In order to teach 3D animation in way that did not repress big-picture thinking, I had to develop a new methodology. Between 2003-2007, I taught half-time at Sarah Lawrence College, in Bronxville, NY. Sarah Lawrence prides itself on its progressive education, and supported me in my first attempts to develop an alternative 3D pedagogy. At the same time as teaching there, I taught in vocationally oriented schools with distinctively homosocial, engineering cultures. These included Rensselaer Polytechnic Institute, Brooklyn Polytechnic, and the City College of New York in the Bronx. By teaching in such polemically opposed milieu, I was able to correct what I perceived to be problematic in one education culture in the classes that I developed in the other. I found myself, by chance, in a dialectical research environment, a research that came to fruition at the School of the Art Institute, when I had the opportunity to work with students who were seriously dedicated to the study of art and design.
At SAIC, I developed a program - Experimental 3D - in which clusters of complimentary skills were grouped together for their esthetic and expressive potentials, and in rather unorthodox ways. To my surprise, students who normally never took 3D animation classes, ones without any Hollywood aspirations - from the performance and painting and sculpture departments - began taking the classes. In the three years since I've begun the X3D project, enrollment has gone from sparse to full, with waiting lists. These classes function as a working laboratory for my new methodology, and the students who take them perpetually create things that surprise me.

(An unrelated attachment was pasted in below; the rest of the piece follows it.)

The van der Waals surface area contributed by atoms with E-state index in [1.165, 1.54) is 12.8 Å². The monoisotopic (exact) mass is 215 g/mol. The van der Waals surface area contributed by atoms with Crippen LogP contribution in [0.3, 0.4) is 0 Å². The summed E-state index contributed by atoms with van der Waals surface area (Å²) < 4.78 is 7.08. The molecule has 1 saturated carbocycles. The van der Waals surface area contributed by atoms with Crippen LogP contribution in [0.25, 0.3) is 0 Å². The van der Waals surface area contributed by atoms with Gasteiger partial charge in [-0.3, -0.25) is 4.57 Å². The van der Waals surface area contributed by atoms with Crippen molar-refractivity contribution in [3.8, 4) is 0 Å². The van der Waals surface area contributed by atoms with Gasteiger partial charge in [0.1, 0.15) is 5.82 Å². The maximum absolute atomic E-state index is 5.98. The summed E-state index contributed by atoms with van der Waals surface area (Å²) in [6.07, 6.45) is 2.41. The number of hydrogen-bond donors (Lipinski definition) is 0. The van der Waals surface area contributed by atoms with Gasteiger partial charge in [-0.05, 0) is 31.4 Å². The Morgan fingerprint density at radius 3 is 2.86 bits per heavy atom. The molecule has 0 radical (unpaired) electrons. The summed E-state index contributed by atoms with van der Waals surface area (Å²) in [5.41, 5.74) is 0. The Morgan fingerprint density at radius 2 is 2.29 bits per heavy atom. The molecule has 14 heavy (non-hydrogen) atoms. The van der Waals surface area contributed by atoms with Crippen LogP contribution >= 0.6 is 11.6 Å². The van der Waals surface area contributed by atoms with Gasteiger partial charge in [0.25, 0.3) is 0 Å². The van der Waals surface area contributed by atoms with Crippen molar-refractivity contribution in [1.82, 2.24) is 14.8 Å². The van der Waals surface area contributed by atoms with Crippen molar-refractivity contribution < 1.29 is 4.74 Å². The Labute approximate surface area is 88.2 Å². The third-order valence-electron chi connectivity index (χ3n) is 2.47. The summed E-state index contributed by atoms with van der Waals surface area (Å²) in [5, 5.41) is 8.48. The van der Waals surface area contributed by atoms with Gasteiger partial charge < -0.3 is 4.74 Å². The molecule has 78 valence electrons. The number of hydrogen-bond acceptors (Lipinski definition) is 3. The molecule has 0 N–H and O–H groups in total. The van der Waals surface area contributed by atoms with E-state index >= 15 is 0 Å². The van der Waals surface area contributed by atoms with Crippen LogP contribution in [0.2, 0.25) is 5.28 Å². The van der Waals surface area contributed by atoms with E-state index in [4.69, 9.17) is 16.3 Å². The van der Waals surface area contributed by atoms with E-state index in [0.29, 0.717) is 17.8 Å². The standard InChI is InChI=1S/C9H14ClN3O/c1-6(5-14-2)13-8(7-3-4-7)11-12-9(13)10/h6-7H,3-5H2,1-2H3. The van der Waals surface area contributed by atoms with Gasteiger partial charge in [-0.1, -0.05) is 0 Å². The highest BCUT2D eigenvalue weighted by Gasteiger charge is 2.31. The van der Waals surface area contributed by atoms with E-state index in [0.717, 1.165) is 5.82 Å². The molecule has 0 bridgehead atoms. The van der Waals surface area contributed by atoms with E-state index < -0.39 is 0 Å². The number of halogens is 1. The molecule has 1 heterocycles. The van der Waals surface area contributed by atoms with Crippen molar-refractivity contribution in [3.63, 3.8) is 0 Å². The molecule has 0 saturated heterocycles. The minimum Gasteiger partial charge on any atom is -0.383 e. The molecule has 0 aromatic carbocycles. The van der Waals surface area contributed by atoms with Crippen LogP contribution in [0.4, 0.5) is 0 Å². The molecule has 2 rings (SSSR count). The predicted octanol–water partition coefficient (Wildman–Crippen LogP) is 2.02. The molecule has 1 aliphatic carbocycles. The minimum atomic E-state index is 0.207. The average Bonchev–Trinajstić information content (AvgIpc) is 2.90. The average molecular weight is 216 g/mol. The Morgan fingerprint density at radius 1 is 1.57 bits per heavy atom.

I wanted to bring my pedagogical research to my peers, so I invited Rachel Clarke, the editor of the New Media Caucus journal, Media-N, to co-chair a panel with me at the last CAA conference in Chicago, 2010 (http://www.claudiahart.com/theory/theory6.html) . For Under Fire: 3D Animation Pedagogy and Industry Complicity in New Media Education, we invited early users of 3D animation in the context of contemporary art: Joshua Mosley, Jennifer Steinkamp, Michael Rees, Gregory Little, and Claudia Herbst to present their art in terms of their pedagogical practice.